2 66 SYDNEY LAW REVIEW [VOL 34:65 property export nations through the forum of the WTO demonstrates the influence of that forum. In particular, this article will consider the influence of the enquiries into transparency that followed China s first review after accession to the WTO and the dispute resolution process initiated by the United States specifically on issues of intellectual property enforcement. China has been a party to many more disputes 1 in the forum of the WTO that are not dealt with here. This article argues that despite the numerous international treaties and agreements on intellectual property rights that exist and to which China acceded in the early days of the Open Door Policy period, it was the need to become a member of the WTO and with that the expectation of compliance with the prescriptive requirements found in the WTO Agreement on Trade Related Aspects of Intellectual Property Rights 2 that have provided the greatest influence on the shaping of China s intellectual property regime today. China participated in the negotiations for the TRIPS Agreement during the Uruguay Round of the General Agreement on Tariffs and Trade ( GATT ), 3 yet it took another five years before China was seriously considered for membership of the WTO. The TRIPS Agreement represents a model of legal transplant that has been designed to effect neoliberal globalisation. The TRIPS Agreement has certainly accelerated both the uptake and the harmonisation or standardisation of intellectual property laws worldwide regardless of cultural, economic or political differences. Equally, the forum of the WTO has enabled the TRIPS Agreement to be subject to development taking into account the interests of a growing number of developing countries. Recent developments highlight a counterpoint in China s engagement with the TRIPS Agreement. This is indicated in China s willingness to align itself with the views of developing nations in the way that the TRIPS Agreement is interpreted: most evident in the recent Patent Law amendments, demonstrating China s desire to be an innovator not a copier. However, the last section of this article warns that China still has some way to go before it realises this desire but is certainly on its way. II China s International Intellectual Property Relations Round One China s engagement with intellectual property regimes seems to revolve around foreign influence, namely meeting the demands or expectations of foreign powers with which China traded and from which China sought investment. Accordingly, it is not surprising to discover that a degree of trademark protection was included in various commercial agreements and treaties China entered into with several nations including Britain, the US and Japan, during the late 1800s China has been involved in 25 disputes; sometimes as complainant but more often as defendant. See Wenhua Ji and Cui Huang, China s Experience in Dealing with WTO Dispute Settlement: A Chinese Perspective (2011) 45 (1) Journal of World Trade1, 3. Agreement on Trade-Related Aspects of Intellectual Property Rights 33 ILM 81 (opened for signature 15 April 1994, entered into force 1 January 1995) ( TRIPS Agreement ). Ching Cheong and Ching Hung Yee, Handbook on China s WTO Accession and its Impacts (World Scientific, 2003) 131.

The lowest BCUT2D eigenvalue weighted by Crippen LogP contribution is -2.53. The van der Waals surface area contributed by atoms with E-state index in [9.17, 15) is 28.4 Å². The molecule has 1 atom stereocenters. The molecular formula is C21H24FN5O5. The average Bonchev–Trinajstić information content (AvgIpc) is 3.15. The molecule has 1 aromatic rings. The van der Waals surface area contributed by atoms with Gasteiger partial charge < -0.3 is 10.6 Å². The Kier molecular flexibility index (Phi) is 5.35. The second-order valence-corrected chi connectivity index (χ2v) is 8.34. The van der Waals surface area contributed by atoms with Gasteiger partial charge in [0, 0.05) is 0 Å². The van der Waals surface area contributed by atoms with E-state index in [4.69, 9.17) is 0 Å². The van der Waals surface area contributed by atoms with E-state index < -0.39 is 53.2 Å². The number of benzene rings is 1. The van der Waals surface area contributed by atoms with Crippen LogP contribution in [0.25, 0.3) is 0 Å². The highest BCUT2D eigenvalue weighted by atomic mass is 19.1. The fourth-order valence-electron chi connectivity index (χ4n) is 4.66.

3 2012] WTO INFLUENCE ON CHINA S INTELLECTUAL PROPERTY 67 and early 1900s. 4 Similarly, suggestions in the late 1800s that China s then backwardness in science and technology was due to the lack of a patent system 5 led to the promulgation, in 1898, of China s alleged first patent legislation, the Reward Regulations for Promoting Technology Development Zhenxing Gongyi Geijiang Zhangcheng. 6 Despite having given the world the inventions of gunpowder, the compass, and printing during the Song dynasty ( ), 7 this new law was born out of a backdrop of China s westernisation movement in the 1860s, its position of disadvantage in relation to the foreign powers that over time partitioned China between Russia, Britain and Germany, followed by [t]he failure of the Sino-Japanese War of Meanwhile, the late 19 th century witnessed the international recognition of the importance of intellectual property rights with the establishment of two significant pieces of international law, the Paris Convention for the Protection of Industrial Property 1883, 9 and the Berne Convention for the Protection of Literary and Artistic Works This came after the 1800s had been marked by the British Empire s free trade policies while nations focused on protecting nationals to the exclusion of foreigners. Cross-border infringement became enough of a problem to bring about international action in the form of these conventions. Some nations dealt with the issue of cross-border infringement through bilateral agreements granting reciprocal rights. However, a truly effective arrangement required a multilateral agreement such as the conventions provided. By the end of the 19 th century, the US was a party to the Paris Convention but not a member of the Berne Convention. Instead it enacted separate legislation to protect foreign copyright holders on a reciprocal basis. 11 Yu explains that at this time the United States coerced China into a treaty over reciprocal protection of patents, trademarks and copyright with Britain and Japan adopting similar arrangements. 12 This was a necessary step as China resisted membership of both multilateral treaties, the Paris William P Alford, To Steal a Book is an Elegant Offense: Intellectual Property Law in Chinese Civilization (Stanford University Press, 1995) Proposed in Shen Bao, the leading newspaper in China in 1896, cited in Liwei Wang, The Chinese Traditions Inimical to the Patent Law (1993) 14 Northwestern Journal of International Law & Business 15, 19. Columbia University, China s Golden Age : the Song, the Mongols, and the Ming Voyages and Korea under the Mongols (12 October 2009) East Asian Curriculum Project Asia for Educators <http://afe.easia.columbia.edu/webcourse/key_points/kp_6.htm>. Wang, above n 5. Paris Convention for the Protection of Industrial Property of 20 March 1883, as revised at Brussels on 14 December 1900, at Washington on 2 June 1911, at The Hague on 6 November 1925, at London on 2 June 1934, at Lisbon on 31 October 1958, at Stockholm on 14 July 1967 and as amended on 28 September 1979 ( Paris Convention ). Berne Convention for the Protection of Literary and Artistic Works of 9 September 1886, completed at Paris on 4 May , revised at Berlin on 13 November 1908, completed at Berne on 20 March 1914, revised at Rome on 2 June 1928, at Brussels on 26 June 1948, at Stockholm on 14 July 1967, and at Paris on 24 July 1971, and amended on 28 September 1979 ( Berne Convention ). Peter K Yu, The Sweet and Sour Story of Chinese Intellectual Property Rights, in Graham Dutfield and Uma Suthersanen (eds), Technology, Progress and Prosperity: A History of Intellectual Property and Development (Palgrave Macmillan, forthcoming 2012) 3. The treaty with the US was a commercial treaty signed in 1903.